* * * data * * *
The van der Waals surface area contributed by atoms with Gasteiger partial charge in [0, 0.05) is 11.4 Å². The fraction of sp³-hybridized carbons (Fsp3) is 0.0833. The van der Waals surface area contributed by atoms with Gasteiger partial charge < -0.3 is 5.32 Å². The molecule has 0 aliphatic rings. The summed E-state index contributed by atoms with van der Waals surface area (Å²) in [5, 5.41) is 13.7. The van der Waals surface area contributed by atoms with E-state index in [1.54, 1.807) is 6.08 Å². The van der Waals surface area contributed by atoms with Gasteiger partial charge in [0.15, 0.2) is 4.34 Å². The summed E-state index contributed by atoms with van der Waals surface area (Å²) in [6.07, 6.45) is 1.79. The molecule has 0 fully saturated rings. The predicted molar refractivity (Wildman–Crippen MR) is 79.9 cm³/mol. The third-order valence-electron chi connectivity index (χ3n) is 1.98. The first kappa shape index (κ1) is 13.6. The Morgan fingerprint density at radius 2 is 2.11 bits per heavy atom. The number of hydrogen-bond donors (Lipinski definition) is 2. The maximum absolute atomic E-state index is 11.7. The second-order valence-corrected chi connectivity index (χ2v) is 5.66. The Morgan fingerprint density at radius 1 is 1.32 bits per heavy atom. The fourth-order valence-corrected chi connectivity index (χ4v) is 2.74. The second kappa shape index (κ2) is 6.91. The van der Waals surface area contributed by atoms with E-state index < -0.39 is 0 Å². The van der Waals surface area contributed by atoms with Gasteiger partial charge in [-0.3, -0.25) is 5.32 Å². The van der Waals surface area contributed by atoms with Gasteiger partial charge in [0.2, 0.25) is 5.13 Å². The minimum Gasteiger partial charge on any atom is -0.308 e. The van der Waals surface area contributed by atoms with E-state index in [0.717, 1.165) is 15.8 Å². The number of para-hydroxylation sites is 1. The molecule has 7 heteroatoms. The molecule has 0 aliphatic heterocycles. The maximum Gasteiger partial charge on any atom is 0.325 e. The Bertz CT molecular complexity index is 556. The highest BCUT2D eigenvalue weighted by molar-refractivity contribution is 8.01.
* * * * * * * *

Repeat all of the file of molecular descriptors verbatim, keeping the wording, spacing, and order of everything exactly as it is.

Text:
The van der Waals surface area contributed by atoms with Gasteiger partial charge in [0, 0.05) is 11.4 Å². The fraction of sp³-hybridized carbons (Fsp3) is 0.0833. The van der Waals surface area contributed by atoms with Gasteiger partial charge < -0.3 is 5.32 Å². The molecule has 0 aliphatic rings. The summed E-state index contributed by atoms with van der Waals surface area (Å²) in [5, 5.41) is 13.7. The van der Waals surface area contributed by atoms with E-state index in [1.54, 1.807) is 6.08 Å². The van der Waals surface area contributed by atoms with Gasteiger partial charge in [0.15, 0.2) is 4.34 Å². The summed E-state index contributed by atoms with van der Waals surface area (Å²) in [6.07, 6.45) is 1.79. The molecule has 0 fully saturated rings. The predicted molar refractivity (Wildman–Crippen MR) is 79.9 cm³/mol. The third-order valence-electron chi connectivity index (χ3n) is 1.98. The first kappa shape index (κ1) is 13.6. The Morgan fingerprint density at radius 2 is 2.11 bits per heavy atom. The number of hydrogen-bond donors (Lipinski definition) is 2. The maximum absolute atomic E-state index is 11.7. The second-order valence-corrected chi connectivity index (χ2v) is 5.66. The Morgan fingerprint density at radius 1 is 1.32 bits per heavy atom. The fourth-order valence-corrected chi connectivity index (χ4v) is 2.74. The second kappa shape index (κ2) is 6.91. The van der Waals surface area contributed by atoms with E-state index < -0.39 is 0 Å². The van der Waals surface area contributed by atoms with Gasteiger partial charge in [-0.3, -0.25) is 5.32 Å². The van der Waals surface area contributed by atoms with Gasteiger partial charge in [0.2, 0.25) is 5.13 Å². The minimum Gasteiger partial charge on any atom is -0.308 e. The van der Waals surface area contributed by atoms with E-state index in [0.717, 1.165) is 15.8 Å². The number of para-hydroxylation sites is 1. The molecule has 7 heteroatoms. The molecule has 0 aliphatic heterocycles. The maximum Gasteiger partial charge on any atom is 0.325 e. The Bertz CT molecular complexity index is 556. The highest BCUT2D eigenvalue weighted by molar-refractivity contribution is 8.01.